Under the picture read a caption that said, “A Merry Christmas and a Happy New Year to You”. While the idea wasn’t one that inspired Sir Henry’s friends and family to join in on his crusade, and he didn’t send any more cards out the following year, the idea of sending holiday wishes and greetings did.

Kate Greenaway, a prominent Victorian children’s book writer and illustrator, assisted with the help of Frances Brundage and Ellen Clapsaddle, designed the first popular Christmas cards during the late 1800’s into the early 1900’s.

Still, 30 years or so after this, Americans that wanted Christmas cards to send off, had to import them directly from England. So England is responsible for the creation and tradition of the Christmas card.

Until in 1875, a German immigrant by the name of Louis Prang, started his very own lithography shop within the United States. At first, Louis didn’t create traditional looking Christmas cards that we’re familiar with today. As more people requested wintery scenes and Christmas tidings, Louis came up with some of the most beautiful designs ever spied with the human eye. By the time it was 1881, Louis was creating better than 5 million Christmas cards every year!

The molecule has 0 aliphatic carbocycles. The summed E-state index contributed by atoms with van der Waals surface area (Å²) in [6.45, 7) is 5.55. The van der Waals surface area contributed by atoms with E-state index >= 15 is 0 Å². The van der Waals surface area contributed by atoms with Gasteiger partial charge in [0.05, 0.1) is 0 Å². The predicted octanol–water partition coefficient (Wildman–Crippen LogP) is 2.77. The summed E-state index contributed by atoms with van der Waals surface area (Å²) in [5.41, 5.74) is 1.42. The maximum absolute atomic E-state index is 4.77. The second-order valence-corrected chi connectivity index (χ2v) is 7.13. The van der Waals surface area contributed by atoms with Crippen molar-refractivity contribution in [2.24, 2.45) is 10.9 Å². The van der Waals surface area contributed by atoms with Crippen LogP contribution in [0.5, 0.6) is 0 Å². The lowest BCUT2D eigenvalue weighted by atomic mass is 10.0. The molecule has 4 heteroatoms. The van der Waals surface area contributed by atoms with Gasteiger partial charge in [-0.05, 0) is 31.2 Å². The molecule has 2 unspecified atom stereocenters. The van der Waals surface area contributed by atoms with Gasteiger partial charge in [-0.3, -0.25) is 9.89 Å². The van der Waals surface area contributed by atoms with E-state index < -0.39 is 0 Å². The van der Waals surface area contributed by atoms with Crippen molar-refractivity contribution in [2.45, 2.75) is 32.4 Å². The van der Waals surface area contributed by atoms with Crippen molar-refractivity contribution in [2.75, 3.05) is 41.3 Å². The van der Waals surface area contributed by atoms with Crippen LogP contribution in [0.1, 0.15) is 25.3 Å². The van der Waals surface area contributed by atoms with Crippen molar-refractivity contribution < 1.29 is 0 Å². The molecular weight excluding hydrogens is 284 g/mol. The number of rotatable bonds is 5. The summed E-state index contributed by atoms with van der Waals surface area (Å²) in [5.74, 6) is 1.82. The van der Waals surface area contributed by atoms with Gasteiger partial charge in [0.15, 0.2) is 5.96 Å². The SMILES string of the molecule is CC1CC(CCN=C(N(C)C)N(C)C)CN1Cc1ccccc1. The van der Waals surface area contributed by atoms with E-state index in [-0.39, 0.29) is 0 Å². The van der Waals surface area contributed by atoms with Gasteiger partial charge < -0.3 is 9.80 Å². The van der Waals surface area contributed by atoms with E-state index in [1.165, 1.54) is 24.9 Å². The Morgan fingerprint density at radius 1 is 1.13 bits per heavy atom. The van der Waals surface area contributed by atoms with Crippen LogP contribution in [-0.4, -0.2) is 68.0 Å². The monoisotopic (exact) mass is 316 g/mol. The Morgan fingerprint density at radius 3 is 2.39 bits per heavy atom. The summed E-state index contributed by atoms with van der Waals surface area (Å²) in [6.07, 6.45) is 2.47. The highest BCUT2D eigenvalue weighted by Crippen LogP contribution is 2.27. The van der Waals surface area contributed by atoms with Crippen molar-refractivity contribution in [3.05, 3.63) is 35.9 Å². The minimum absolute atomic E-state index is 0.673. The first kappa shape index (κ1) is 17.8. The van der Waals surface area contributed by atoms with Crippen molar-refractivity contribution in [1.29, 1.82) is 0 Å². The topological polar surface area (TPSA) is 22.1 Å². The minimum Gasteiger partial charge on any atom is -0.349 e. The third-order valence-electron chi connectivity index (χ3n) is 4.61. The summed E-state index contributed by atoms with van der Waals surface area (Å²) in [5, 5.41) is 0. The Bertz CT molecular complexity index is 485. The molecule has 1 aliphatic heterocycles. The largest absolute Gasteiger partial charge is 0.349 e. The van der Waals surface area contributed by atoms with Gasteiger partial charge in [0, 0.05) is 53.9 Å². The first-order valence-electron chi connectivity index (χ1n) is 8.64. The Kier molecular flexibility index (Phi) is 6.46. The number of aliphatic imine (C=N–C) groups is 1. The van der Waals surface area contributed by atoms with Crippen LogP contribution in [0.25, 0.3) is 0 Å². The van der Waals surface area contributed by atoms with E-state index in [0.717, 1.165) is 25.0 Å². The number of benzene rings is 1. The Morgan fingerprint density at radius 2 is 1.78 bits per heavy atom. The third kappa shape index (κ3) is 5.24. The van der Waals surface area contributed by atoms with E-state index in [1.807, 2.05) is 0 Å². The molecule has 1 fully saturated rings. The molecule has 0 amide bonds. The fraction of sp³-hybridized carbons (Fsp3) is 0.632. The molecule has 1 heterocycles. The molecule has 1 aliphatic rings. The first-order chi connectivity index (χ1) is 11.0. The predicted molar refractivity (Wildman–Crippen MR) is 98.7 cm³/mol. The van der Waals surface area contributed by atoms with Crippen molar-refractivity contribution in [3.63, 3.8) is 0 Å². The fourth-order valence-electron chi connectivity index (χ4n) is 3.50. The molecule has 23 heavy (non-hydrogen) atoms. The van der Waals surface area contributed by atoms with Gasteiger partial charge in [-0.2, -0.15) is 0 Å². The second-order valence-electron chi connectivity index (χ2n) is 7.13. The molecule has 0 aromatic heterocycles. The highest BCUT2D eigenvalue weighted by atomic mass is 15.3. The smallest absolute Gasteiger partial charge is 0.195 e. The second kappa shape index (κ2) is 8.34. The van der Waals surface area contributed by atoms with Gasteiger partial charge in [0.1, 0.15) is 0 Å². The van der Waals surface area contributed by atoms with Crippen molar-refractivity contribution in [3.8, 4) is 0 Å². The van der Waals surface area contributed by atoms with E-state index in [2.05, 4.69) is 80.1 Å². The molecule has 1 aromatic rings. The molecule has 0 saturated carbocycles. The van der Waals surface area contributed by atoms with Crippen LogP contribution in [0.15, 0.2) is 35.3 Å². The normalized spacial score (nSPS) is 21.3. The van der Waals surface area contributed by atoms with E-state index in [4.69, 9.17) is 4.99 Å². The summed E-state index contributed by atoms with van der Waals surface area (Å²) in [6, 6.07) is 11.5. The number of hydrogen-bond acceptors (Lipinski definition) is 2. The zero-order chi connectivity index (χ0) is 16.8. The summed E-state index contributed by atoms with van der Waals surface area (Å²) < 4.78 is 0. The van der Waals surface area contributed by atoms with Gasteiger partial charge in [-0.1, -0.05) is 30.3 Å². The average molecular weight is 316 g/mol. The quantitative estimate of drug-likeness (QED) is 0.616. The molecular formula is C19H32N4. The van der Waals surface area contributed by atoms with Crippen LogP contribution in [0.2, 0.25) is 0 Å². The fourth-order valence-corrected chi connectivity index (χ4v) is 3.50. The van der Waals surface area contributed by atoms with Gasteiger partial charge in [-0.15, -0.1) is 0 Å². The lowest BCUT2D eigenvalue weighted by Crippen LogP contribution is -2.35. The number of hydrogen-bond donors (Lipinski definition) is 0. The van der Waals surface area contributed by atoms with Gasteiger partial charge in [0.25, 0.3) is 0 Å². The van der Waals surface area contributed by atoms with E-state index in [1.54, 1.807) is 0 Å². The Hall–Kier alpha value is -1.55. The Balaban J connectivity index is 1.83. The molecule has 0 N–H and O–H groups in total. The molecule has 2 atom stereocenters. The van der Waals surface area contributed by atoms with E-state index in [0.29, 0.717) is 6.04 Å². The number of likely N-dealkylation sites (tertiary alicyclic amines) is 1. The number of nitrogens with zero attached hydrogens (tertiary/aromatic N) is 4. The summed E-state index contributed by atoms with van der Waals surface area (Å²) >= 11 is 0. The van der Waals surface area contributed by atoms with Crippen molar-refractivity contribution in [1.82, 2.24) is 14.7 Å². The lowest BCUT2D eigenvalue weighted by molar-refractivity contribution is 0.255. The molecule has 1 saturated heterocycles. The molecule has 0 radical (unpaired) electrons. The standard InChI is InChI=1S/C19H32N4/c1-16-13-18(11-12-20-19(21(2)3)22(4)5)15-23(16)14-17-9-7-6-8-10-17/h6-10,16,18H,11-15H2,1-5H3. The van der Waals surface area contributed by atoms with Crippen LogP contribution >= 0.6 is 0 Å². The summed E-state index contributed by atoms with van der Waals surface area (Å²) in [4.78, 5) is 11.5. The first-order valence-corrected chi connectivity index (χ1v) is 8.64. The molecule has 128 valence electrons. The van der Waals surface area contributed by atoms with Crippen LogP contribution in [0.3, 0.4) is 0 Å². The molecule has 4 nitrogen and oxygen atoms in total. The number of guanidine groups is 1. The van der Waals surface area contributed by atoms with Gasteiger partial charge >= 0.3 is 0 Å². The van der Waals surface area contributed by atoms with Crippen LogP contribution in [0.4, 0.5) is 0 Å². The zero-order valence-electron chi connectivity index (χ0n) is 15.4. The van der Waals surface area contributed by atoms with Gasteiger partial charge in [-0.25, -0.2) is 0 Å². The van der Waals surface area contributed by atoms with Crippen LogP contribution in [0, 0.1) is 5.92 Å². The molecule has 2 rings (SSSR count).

1. Updated lyrics to Christmas carol: O little town of Bethlehem
    O little town of Bethlehem
    How still we see thee lie
    Above thy deep and dreamless sleep
    The silent stars go by
    Yet in thy dark streets shineth
    The everlasting Light
    The hopes and fears of all the years
    Are met in thee tonight.

    For Christ is born of Mary
    And gathered all above
    While mortals sleep, the angels keep
    Their watch of wondering love
    O morning stars together
    Proclaim the holy birth
    And praises sing to God the King
    And Peace to all on earth!

    How silently, how silently
    The wondrous gift is given!
    So God imparts to human hearts
    The blessings of His heaven.
    No ear may hear his His coming,
    But in this world of sin,
    Where meek souls will receive him still,
    The dear Christ enters in.

    O holy Child of Bethlehem
    Descend to us, we pray
    Cast out our sin and enter in
    Be born to us today